Two of my grandsons attend a large school district in the Kansas City metropolitan area. The area is generally wealthy, and the schools are well maintained. But judging from my visits to their schools, education technology has never been a district priority.
So when I heard that the district's school board adopted an ambitious 1:1 initiative this year, I was excited. At the cost of $20 million dollars, this 27,500-student district will provide laptops for all high schoolers and tablets for all middle and elementary school students.
Although I am firmly in favor of students using and accessing technology (I am a tech director, after all), I'm also aware that 1:1 programs can be either a highly effective means of improving teaching and learning1
or a disastrous waste of money. Just look at the problem-plagued rollout of student devices by the Los Angeles Unified School District in 2013, which has resulted in a flood of bad publicity.2
The devil is in the details.
A few of those details about the program in my grandsons' district were shared in a letter from the superintendent and in a local newspaper article. With only these two sources of information on which to base my reaction, I believe the program looks good. To quote the superintendent, "This technology offers tremendous opportunities to personalize learning for students and to encourage collaboration with a project-based focus. It is clear that today's students need to know how to access information and also understand and apply the information." Personalization, collaboration, project-based learning, and information literacy—all education goals near and dear to most educators' hearts.
Although I suspect that a great deal of planning has gone into this initiative already, here are 10 important questions that parents should ask—and that school administrators should be able to answer.
- What are the initiative's teaching and learning goals, and how will those goals be measured? Too many technology initiatives start with the technology, not the instructional goals. Clearly defined objectives should drive the choice of device being used. For example, if schools want students to read e-books, the screens and applications should support this use. In the planning stages of the project, the district should also determine how it will measure progress toward its stated goals, so that it will be able to answer the question, "What have we received for our money, time, and effort?"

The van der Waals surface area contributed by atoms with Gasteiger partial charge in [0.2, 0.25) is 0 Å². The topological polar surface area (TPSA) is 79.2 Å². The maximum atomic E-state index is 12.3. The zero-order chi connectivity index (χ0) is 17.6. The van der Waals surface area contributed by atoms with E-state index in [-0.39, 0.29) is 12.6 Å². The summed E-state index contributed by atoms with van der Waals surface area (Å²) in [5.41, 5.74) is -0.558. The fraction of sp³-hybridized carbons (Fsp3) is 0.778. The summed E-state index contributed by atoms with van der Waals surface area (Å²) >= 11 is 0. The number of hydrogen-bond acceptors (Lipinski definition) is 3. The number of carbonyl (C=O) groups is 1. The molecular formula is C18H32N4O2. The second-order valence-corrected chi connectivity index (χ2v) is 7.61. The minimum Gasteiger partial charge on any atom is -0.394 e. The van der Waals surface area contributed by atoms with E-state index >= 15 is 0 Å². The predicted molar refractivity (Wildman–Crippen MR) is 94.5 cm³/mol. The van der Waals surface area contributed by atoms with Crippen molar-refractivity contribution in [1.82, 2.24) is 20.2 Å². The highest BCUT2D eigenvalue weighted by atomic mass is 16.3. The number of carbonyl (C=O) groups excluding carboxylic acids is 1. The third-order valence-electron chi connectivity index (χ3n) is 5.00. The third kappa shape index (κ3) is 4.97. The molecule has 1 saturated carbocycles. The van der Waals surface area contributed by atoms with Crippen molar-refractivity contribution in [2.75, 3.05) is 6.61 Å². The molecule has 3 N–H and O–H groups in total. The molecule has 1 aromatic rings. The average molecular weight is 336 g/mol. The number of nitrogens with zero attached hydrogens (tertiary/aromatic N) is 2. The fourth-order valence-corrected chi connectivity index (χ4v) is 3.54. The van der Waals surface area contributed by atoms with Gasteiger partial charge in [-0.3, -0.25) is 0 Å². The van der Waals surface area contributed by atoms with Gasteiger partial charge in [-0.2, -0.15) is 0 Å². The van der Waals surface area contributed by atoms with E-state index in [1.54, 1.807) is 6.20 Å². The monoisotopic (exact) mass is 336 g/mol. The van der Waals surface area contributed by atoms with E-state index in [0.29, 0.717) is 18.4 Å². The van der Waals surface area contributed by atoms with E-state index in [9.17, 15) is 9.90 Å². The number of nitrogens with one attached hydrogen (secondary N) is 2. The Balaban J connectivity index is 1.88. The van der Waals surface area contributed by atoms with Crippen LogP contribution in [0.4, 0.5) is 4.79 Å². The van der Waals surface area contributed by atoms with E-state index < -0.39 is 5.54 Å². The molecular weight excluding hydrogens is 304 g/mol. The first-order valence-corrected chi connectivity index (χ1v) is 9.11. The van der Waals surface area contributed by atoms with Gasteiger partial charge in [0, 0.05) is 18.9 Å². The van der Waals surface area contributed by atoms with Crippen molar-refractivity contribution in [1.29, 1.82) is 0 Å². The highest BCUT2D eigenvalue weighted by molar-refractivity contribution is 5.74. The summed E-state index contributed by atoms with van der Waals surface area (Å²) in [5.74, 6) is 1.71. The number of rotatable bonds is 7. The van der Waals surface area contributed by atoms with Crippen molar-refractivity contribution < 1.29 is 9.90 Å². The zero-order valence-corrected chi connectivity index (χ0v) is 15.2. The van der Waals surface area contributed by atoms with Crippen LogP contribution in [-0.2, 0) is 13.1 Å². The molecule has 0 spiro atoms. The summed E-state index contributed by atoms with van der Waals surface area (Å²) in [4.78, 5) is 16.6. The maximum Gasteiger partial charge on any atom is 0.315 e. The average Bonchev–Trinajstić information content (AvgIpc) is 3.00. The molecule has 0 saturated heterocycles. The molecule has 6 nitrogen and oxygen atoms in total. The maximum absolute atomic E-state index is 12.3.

- What training is in place for the teaching staff? Professional development is key to the success of any 1:1 initiative. The major shortcomings of most 1:1 professional development efforts are that they offer too little, too late—and focus too much on the device instead of on the pedagogy required for its effective use.
- Is there a digital citizenship curriculum in place? Of utmost importance to many parents is their children's online safety. Schools can address this need by having a good plan in place to help students learn to use technology appropriately. Supplement the plan with a parent education program that includes guidelines—written in clear, understandable, and positive language—for when devices can be used in school, what applications and websites are appropriate, and how users must care for the equipment. (Our district's guidelines can be found on our 1:1 parent site. Like many districts, we have borrowed extensively from Common Sense Media.)
- What happens if a student breaks or loses the device? Clear procedures related to loss, damage, and theft of school-owned devices need to be in place. My own district, like many, offers parents a low-cost insurance plan that covers accidental damage. We also place mandatory, heavy-duty cases on student devices, dramatically improving their survivability.